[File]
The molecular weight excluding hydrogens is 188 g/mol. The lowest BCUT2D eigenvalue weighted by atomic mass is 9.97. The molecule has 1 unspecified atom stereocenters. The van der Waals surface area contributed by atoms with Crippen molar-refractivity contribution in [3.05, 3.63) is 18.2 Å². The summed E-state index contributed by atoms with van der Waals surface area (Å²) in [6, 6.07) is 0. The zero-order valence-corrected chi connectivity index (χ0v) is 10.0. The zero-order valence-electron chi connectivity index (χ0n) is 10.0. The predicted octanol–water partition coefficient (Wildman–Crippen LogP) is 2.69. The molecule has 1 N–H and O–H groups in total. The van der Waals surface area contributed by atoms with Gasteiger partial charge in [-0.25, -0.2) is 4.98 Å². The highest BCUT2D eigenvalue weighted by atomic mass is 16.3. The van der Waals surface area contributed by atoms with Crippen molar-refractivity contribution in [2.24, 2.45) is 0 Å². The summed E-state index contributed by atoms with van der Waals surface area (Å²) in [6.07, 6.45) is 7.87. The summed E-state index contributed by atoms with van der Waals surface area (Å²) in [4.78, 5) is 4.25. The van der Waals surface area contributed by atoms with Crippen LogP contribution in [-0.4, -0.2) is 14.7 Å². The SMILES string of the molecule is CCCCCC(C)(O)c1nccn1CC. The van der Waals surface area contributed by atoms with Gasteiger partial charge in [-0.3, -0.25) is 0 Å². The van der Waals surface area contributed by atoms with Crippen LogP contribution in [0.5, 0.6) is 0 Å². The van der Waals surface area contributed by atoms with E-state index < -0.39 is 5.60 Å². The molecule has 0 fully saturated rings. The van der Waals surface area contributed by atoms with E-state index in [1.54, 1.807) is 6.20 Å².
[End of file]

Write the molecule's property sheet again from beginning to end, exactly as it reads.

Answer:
The molecular weight excluding hydrogens is 188 g/mol. The lowest BCUT2D eigenvalue weighted by atomic mass is 9.97. The molecule has 1 unspecified atom stereocenters. The van der Waals surface area contributed by atoms with Crippen molar-refractivity contribution in [3.05, 3.63) is 18.2 Å². The summed E-state index contributed by atoms with van der Waals surface area (Å²) in [6, 6.07) is 0. The zero-order valence-corrected chi connectivity index (χ0v) is 10.0. The zero-order valence-electron chi connectivity index (χ0n) is 10.0. The predicted octanol–water partition coefficient (Wildman–Crippen LogP) is 2.69. The molecule has 1 N–H and O–H groups in total. The van der Waals surface area contributed by atoms with Gasteiger partial charge in [-0.25, -0.2) is 4.98 Å². The highest BCUT2D eigenvalue weighted by atomic mass is 16.3. The van der Waals surface area contributed by atoms with Crippen molar-refractivity contribution in [2.24, 2.45) is 0 Å². The summed E-state index contributed by atoms with van der Waals surface area (Å²) in [6.07, 6.45) is 7.87. The summed E-state index contributed by atoms with van der Waals surface area (Å²) in [4.78, 5) is 4.25. The van der Waals surface area contributed by atoms with Crippen LogP contribution in [-0.4, -0.2) is 14.7 Å². The SMILES string of the molecule is CCCCCC(C)(O)c1nccn1CC. The van der Waals surface area contributed by atoms with Gasteiger partial charge in [-0.3, -0.25) is 0 Å². The van der Waals surface area contributed by atoms with Crippen LogP contribution in [0.5, 0.6) is 0 Å². The van der Waals surface area contributed by atoms with E-state index < -0.39 is 5.60 Å². The molecule has 0 fully saturated rings. The van der Waals surface area contributed by atoms with E-state index in [1.54, 1.807) is 6.20 Å².